In July/August of 2000 a seismic experiment was conducted at Hill Air Force Base, between Salt Lake City, and Ogden, Utah, by Rice University in Texas.

Once upon a time, back when no one knew any better, the Air Force used the area in the photograph above as a dump site for cleaning solvents used to clean aircraft parts. Most of the chemicals evaporated, which was the intention, but some components of the chemicals soaked into the ground. The most notable of these was trichioro ethylene, or TCE. Luckily for everyone, under the area where the chemicals were dumped, there was a layer of clay that basically formed a bowl under the dumpsite and prevented the chemicals from getting very far. Many years ago it was determined that the area had to be further contained to make sure that they would not get into the ground water system, and that the area had to be cleaned up. First a subterranean wall was built to further contain the chemicals, and then a plant was built to pump ground water out of the area and process it to remove the TCE. This is the function of most of the buildings in the photograph. Unfortunately, the subterranean wall was not build in quite the right place, and TCE was found under the area in the foreground of the photograph. The purpose of this seismic experiment was to map the structure of the ground beneath the area to aid in determining where pockets of TCE may be hiding so wells could be drilled and the chemicals removed.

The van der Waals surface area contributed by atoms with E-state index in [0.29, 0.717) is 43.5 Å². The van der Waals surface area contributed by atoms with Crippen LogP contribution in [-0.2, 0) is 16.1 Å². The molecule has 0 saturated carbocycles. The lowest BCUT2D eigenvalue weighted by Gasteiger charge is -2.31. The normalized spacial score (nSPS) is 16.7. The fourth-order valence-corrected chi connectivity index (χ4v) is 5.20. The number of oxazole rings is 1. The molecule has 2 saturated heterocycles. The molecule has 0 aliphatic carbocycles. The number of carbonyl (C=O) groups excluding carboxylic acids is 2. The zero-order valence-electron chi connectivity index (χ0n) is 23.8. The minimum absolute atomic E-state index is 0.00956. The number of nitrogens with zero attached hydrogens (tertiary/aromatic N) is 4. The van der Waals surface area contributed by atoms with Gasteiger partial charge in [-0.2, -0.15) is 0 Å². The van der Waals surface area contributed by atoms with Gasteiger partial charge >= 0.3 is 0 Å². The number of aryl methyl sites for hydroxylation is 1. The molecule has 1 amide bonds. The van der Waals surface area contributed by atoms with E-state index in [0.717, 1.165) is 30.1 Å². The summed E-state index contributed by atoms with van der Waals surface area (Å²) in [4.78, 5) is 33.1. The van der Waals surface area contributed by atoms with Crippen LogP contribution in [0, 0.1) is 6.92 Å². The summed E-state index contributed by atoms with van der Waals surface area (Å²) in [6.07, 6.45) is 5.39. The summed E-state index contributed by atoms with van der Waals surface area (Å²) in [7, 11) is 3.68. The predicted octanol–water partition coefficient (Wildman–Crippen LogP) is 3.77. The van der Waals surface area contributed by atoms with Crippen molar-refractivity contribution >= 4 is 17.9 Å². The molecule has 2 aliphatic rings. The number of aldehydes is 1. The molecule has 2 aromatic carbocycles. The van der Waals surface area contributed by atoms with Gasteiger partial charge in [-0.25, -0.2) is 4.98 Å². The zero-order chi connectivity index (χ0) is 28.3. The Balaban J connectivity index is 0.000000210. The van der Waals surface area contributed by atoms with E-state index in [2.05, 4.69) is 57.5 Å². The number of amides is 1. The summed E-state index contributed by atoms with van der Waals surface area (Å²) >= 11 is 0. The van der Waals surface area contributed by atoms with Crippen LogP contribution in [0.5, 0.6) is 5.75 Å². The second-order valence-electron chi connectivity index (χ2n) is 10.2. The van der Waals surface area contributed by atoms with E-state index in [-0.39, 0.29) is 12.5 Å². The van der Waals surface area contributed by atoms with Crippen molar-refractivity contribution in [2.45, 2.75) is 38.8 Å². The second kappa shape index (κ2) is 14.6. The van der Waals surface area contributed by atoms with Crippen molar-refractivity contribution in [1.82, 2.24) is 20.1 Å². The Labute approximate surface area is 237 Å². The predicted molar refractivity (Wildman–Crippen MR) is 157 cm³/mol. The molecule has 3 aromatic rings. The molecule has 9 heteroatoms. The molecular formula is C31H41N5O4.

This kind of survey is rather common -- oil companies do it all the time to find out where oil may be hiding. The difference between those types of surveys and this one is that no one has ever tried to survey this small of an area using this method, and only to a depth of a few tens of meters. Oil companies are usually looking at areas of several square kilometers, and to depths of hundreds of meters. The area of this survey was about 100 meters long (to about where that van is sitting), and about 30 meters wide. The actual area was from the foreground of the photograph off in the direction of the antennas up on the top of the hill in the right-hand portion of the photograph.